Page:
A small town in northern Ontario is the focus of a province-wide spotlight, as its mayor becomes further embroiled in a battle with city staff.
Bonfield, Ont., is a town of about 2,000 residents located just southeast of North Bay. When negotiations with city staff hit a wall earlier this summer, its mayor decided to bypass the bargaining process and impose his own contract on about 16 employees. That prompted a strike by the local Canadian Union of Public Employees (CUPE) chapter – who have been off the job ever since.
The dispute boiled over in September, when Mayor Randall McLaren fired one-third of striking workers. Five municipal workers were let go, McLaren said, because they tried to prevent two local councillors from attending a meeting with the mayor. Council had been attempting to meet to figure out how get city services back up and running (think recycling, by-law enforcement and road maintenance), which were suspended because of the strike.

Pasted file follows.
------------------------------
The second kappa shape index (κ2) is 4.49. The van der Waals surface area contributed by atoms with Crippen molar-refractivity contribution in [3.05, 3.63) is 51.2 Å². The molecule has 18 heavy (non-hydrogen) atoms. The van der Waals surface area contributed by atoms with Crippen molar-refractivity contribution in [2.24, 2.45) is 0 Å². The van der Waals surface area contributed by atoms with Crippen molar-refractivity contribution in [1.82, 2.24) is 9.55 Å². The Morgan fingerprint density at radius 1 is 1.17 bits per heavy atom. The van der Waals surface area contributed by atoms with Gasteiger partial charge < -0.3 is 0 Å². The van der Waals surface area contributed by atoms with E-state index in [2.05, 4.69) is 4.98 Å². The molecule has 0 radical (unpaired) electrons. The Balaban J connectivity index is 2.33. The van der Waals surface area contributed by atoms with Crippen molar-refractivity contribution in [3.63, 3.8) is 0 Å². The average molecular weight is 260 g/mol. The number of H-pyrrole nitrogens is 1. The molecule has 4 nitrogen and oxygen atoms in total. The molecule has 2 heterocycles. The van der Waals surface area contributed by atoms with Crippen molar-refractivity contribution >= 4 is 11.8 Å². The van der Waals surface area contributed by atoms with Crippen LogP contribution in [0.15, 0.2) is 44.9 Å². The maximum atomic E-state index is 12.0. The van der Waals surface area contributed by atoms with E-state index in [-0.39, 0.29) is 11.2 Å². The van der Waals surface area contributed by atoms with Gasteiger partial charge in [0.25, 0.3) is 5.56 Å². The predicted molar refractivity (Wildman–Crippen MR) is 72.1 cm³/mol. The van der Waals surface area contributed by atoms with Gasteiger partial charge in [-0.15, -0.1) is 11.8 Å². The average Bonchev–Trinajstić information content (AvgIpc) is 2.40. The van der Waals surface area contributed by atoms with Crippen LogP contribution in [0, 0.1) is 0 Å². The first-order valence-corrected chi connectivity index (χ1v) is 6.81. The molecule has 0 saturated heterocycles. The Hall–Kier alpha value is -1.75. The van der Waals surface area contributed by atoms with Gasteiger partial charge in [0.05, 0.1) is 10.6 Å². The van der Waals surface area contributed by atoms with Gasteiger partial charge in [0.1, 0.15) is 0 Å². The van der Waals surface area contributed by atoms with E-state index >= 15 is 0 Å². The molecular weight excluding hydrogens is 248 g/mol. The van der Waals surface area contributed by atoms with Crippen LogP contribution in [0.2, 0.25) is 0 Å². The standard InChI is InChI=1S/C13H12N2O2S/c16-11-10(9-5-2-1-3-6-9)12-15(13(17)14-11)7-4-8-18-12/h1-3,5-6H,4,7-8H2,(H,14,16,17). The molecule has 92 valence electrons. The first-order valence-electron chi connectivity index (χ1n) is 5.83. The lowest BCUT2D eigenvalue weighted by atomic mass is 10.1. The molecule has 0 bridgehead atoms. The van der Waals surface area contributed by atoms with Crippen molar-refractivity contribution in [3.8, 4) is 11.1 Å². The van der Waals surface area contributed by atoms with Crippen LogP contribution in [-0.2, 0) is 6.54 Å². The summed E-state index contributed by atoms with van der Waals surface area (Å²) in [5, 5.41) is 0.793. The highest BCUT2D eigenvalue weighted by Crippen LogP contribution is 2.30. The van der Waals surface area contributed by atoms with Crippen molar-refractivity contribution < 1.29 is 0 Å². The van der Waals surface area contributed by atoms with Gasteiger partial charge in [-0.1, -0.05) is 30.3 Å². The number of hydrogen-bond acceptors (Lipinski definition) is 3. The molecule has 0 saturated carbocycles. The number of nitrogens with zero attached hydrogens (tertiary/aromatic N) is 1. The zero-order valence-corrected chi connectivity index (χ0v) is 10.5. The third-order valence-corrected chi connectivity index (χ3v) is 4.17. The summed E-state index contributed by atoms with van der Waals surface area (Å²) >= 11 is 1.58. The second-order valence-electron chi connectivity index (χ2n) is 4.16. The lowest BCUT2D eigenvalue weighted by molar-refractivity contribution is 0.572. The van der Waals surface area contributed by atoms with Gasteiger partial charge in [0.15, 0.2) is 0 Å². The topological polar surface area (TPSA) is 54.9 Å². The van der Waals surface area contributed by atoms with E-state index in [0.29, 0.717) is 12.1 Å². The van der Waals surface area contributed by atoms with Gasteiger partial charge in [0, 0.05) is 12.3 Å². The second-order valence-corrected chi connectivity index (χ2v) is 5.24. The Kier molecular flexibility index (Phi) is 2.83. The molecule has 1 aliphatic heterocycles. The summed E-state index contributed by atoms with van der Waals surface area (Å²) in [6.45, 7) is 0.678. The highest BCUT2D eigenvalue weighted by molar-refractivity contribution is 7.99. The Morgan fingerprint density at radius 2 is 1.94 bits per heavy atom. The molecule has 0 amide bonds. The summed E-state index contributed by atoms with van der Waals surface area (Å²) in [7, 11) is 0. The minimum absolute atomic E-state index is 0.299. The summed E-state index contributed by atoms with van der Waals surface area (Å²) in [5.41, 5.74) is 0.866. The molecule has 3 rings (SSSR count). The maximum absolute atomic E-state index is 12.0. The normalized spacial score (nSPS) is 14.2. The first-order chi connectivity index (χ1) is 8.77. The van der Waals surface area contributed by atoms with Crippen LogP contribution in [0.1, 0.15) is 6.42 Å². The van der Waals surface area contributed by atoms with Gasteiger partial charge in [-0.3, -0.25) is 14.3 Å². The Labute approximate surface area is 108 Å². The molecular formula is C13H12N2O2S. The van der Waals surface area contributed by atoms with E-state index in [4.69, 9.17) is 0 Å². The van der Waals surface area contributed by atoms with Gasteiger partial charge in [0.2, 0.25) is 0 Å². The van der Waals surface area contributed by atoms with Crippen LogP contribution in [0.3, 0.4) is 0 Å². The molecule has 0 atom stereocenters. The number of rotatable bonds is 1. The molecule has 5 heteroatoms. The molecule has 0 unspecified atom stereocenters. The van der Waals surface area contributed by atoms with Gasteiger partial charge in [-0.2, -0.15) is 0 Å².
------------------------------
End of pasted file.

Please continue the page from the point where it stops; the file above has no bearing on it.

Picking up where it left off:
On Oct. 5, workers from about a dozen other national unions, including the Public Service Alliance of Canada (PSAC), the Ontario Public Service Employees’ Union (OPSEU) and the United Steelworkers (USW), bussed into Bonfield to protest the mayor’s so-called “draconian” tactics.
“There’s a real democratic deficit here,” said Fred Hahn, president of CUPE Ontario.
Concerns left on the bargaining table include seniority, training, employment security, scheduling, vacation, sick leave and benefits. Those workers still employed by the city also indicated they will not sign a collective agreement until the five who were fired are reinstated.
“This is a microcosm,” said Sid Ryan, president of the Ontario Federation of Labour (OFL). “The battles we are fighting here are the battles we are fighting right across Ontario – concessions at the bargaining table, attempts to rip apart our collective agreements, attempts to destroy the labour movement. Your fight is the fight of every worker in the province.”
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